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Millions of cicadas screech a serenade

As 17-year periodic cicadas scratch and buzz in 13 states, entomologists remind us that brash noise is really an insect love song.
/ Source: The Associated Press

As 17-year periodic cicadas scratch and buzz in 13 states, entomologists remind us that brash noise is really an insect love song.

"It's the men's glee club serenading the ladies," said Dr. Frank Hale, with the University of Tennessee Extension in Nashville. The current emergence is Brood XIV, and it stretches over 13 states from Georgia to Massachusetts. The periodic cicadas are a phenomenon of the hardwood forests of the eastern U.S.

While cicadas get turned on by the sound they emit from two drumlike membranes on the abdomen, humans find it shrill, loud and annoying.

But listen carefully, advises Greg Hoover, an entomologist at Pennsylvania State University in State College. You'll hear different songs because there are three different species in Brood XIV.

"The more common species sound as if we were to pronounce 'Pharaoh' and extend it at the end," Hoover said. "Then there's another that's a series of ticks and buzzes, and yet another sounds like a water sprinkler."

The female cicadas' response to this courting is subtle. A demure flick of wings indicates a female is ready to mate, Hoover said.

Beyond the noise, people can be unsettled by the 1.5-inch (3.8-centimeter) bugs' red eyes (except for rare white-eyed ones), their clumsy flight and what Hoover calls their tendency to assume anything upright is a landing spot.

But cicadas can't bite or sting even when they light on you, he assures.

Unique to eastern U.S.
Periodic cicadas — the insects people sometimes call 'locusts' — are unique to eastern North America.

"The (American) colonists thought they were witnessing a locust plague," Hoover explained.

Locusts, however, are more like grasshoppers, which eat grasses and crops, Hoover said. Cicadas suck nutrients from trees, but usually do little damage.

The visible life of cicadas seems unmercifully short.

The adults emerge from the ground, sing, mate and die, all within a few weeks.

The new cycle begins when the nymphs hatch in twigs up in the trees, fall to the ground and burrow in. They will feed on the roots of the trees for the next 17 years.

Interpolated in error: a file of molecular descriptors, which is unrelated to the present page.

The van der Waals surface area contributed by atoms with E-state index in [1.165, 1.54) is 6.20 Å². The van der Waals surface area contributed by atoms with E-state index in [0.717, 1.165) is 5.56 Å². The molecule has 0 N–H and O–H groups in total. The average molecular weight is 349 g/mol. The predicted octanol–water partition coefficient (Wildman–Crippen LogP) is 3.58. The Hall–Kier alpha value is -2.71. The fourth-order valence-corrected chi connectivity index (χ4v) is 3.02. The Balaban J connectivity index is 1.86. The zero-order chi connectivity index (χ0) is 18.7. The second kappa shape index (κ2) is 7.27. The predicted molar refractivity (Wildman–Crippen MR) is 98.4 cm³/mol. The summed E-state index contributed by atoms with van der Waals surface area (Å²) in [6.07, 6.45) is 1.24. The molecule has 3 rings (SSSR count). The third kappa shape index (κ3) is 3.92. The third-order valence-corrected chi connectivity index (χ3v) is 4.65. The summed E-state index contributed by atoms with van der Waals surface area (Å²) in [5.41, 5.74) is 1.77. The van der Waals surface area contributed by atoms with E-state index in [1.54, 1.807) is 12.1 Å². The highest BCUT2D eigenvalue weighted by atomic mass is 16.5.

And what's the point of all of this?

"The whole idea in nature is to reproduce," Hale said.

Burrowing in the ground also protects the nymphs from predators.

Benefits to nature
While it's true that tender young trees can be damaged by the cicadas, the insects also provide benefits to nature.

The holes from which they emerge aerate the soil around the tree roots, Hale said. The millions of decaying cicada bodies supply nitrogen and other nutrients, which rain washes down the holes to the tree roots.

For birds and other small animals, the cicada emergence is a smorgasbord.

Regardless of how much predators gorge themselves, the cicadas will prevail.

"Their strategy is to overwhelm by their numbers," Hale said. "It's 'shock and awe.'"

Cicadas are very social. The males aggregate to sing, and the females are attracted to the sound. Because of this aggregation tendency, both sexes are attracted to noisy machines like lawn mowers and farm tractors.

Brood XIV is making its appearance in at least parts of Georgia, Kentucky, Indiana, Massachusetts, Maryland, North Carolina, New Jersey, New York, Ohio, Pennsylvania, Tennessee, Virginia and West Virginia.

While some people might see the cicadas as an annoyance, Hale has a decidedly different view.

"This is the best time ever for an entomologist," he said, explaining it's a great educational opportunity and people get to see something they won't often witness.

People who don't get their fill of cicadas this year will have to wait for the next wave of periodic cicadas, Brood XIX, which is due to hatch out in 2011 in line with a 13-year reproductive cycle.

Brood XIV will rise again in the year 2025.

This report was supplemented by